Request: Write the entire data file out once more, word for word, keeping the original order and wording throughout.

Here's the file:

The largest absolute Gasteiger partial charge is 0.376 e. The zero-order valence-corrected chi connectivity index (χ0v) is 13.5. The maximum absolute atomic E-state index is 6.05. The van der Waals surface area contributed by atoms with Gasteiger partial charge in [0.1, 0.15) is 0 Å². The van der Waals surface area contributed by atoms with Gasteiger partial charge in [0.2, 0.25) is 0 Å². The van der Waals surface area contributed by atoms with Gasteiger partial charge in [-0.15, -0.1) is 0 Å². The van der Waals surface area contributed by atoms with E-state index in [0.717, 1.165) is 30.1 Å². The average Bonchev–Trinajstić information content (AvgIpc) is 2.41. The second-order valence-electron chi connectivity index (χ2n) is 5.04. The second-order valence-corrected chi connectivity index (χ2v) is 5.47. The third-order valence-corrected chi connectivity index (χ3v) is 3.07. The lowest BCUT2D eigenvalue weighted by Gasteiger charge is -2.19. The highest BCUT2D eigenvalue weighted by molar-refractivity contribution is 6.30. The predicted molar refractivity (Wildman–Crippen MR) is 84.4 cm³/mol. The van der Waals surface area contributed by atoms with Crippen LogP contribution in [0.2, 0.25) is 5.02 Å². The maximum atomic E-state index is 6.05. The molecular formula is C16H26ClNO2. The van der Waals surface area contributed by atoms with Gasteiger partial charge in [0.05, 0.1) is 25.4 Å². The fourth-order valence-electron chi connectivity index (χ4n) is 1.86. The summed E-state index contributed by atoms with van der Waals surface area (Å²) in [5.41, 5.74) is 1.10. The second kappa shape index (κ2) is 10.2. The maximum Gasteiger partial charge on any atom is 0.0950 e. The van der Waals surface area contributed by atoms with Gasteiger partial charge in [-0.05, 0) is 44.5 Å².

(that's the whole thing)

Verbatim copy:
The largest absolute Gasteiger partial charge is 0.376 e. The zero-order valence-corrected chi connectivity index (χ0v) is 13.5. The maximum absolute atomic E-state index is 6.05. The van der Waals surface area contributed by atoms with Gasteiger partial charge in [0.1, 0.15) is 0 Å². The van der Waals surface area contributed by atoms with Gasteiger partial charge in [0.2, 0.25) is 0 Å². The van der Waals surface area contributed by atoms with Gasteiger partial charge in [-0.15, -0.1) is 0 Å². The van der Waals surface area contributed by atoms with E-state index in [0.717, 1.165) is 30.1 Å². The average Bonchev–Trinajstić information content (AvgIpc) is 2.41. The second-order valence-electron chi connectivity index (χ2n) is 5.04. The second-order valence-corrected chi connectivity index (χ2v) is 5.47. The third-order valence-corrected chi connectivity index (χ3v) is 3.07. The lowest BCUT2D eigenvalue weighted by Gasteiger charge is -2.19. The highest BCUT2D eigenvalue weighted by molar-refractivity contribution is 6.30. The predicted molar refractivity (Wildman–Crippen MR) is 84.4 cm³/mol. The van der Waals surface area contributed by atoms with Crippen LogP contribution in [0.2, 0.25) is 5.02 Å². The maximum atomic E-state index is 6.05. The molecular formula is C16H26ClNO2. The van der Waals surface area contributed by atoms with Gasteiger partial charge in [0.05, 0.1) is 25.4 Å². The fourth-order valence-electron chi connectivity index (χ4n) is 1.86. The summed E-state index contributed by atoms with van der Waals surface area (Å²) in [5.41, 5.74) is 1.10. The second kappa shape index (κ2) is 10.2. The maximum Gasteiger partial charge on any atom is 0.0950 e. The van der Waals surface area contributed by atoms with Gasteiger partial charge in [-0.05, 0) is 44.5 Å².